Updated NICE draft guideline encourages adults with a BMI below 35 kg/m² to measure their own waist-to-height ratio


People are being encouraged to keep their waist measurement to less than half their height to reduce the risk of potential health problems, according to recommendations in an updated NICE draft guideline.

NICE added the waist-to-height ratio to its draft guideline after looking at evidence from several studies which showed that, alongside body mass index (BMI), it could be used to assess and predict weight-related conditions in all ethnicities and sexes.

Using the waist-to-height ratio in conjunction with BMI can help to provide a practical estimate of central adiposity. This can help to assess and predict health risks, such as type 2 diabetes, hypertension, or cardiovascular disease.

A ‘simple and effective’ way of measuring weight

Dr Paul Chrisp, Director for the Centre for Guidelines at NICE, said: ‘Our updated draft guideline offers people a simple and effective way of measuring their weight so they can understand the factors that could impact on their health and take action to address them.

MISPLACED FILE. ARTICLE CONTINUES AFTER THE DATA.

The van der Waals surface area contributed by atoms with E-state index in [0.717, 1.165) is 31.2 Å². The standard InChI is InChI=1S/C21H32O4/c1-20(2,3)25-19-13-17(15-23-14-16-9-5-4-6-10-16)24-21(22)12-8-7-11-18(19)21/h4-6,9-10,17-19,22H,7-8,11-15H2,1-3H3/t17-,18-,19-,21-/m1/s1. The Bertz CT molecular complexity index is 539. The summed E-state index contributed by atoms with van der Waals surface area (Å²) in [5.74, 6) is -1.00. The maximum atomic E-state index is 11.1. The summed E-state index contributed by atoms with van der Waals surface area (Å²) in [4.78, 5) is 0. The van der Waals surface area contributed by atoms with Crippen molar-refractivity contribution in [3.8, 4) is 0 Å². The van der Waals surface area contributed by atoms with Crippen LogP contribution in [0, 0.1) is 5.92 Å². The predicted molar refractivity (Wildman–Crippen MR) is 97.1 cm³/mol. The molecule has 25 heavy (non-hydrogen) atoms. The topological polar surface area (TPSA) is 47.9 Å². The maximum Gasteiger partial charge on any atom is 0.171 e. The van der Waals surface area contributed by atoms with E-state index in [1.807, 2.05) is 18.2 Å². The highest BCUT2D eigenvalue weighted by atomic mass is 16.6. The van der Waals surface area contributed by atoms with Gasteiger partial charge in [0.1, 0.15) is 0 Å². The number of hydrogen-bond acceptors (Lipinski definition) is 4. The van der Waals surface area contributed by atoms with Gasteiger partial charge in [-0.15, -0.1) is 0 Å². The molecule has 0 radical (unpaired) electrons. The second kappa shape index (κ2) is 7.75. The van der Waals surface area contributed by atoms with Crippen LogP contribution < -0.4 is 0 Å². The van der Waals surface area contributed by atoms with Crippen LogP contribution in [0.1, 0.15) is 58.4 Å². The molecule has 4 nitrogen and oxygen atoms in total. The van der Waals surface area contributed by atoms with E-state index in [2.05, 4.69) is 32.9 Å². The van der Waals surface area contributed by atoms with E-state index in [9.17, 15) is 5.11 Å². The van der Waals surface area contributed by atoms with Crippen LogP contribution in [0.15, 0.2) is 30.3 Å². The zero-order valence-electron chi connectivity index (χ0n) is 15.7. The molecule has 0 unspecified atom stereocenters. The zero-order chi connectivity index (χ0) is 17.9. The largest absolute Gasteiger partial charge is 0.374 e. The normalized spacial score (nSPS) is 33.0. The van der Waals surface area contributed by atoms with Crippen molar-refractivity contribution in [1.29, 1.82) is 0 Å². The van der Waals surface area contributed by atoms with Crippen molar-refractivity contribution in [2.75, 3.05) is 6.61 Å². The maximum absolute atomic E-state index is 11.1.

‘Our committee found that a clear benefit of using the waist-to-height ratio is that people can easily measure it themselves, interpret the results, and seek medical advice if they are at increased health risk.’

A consultation on the proposed recommendations is taking place until 11 May 2022.

Tackling the obesity crisis

This update comes after news that large businesses such as restaurants, takeaways, and cafes are required under new laws to display calorie information on menus and food labels.

Almost two-thirds (63%) of adults in England are overweight or living with obesity, and there is an estimated 13.6 million people at increased risk of developing type 2 diabetes; the new legislation aims to tackle the obesity crisis by ensuring people can make more informed, healthier choices.


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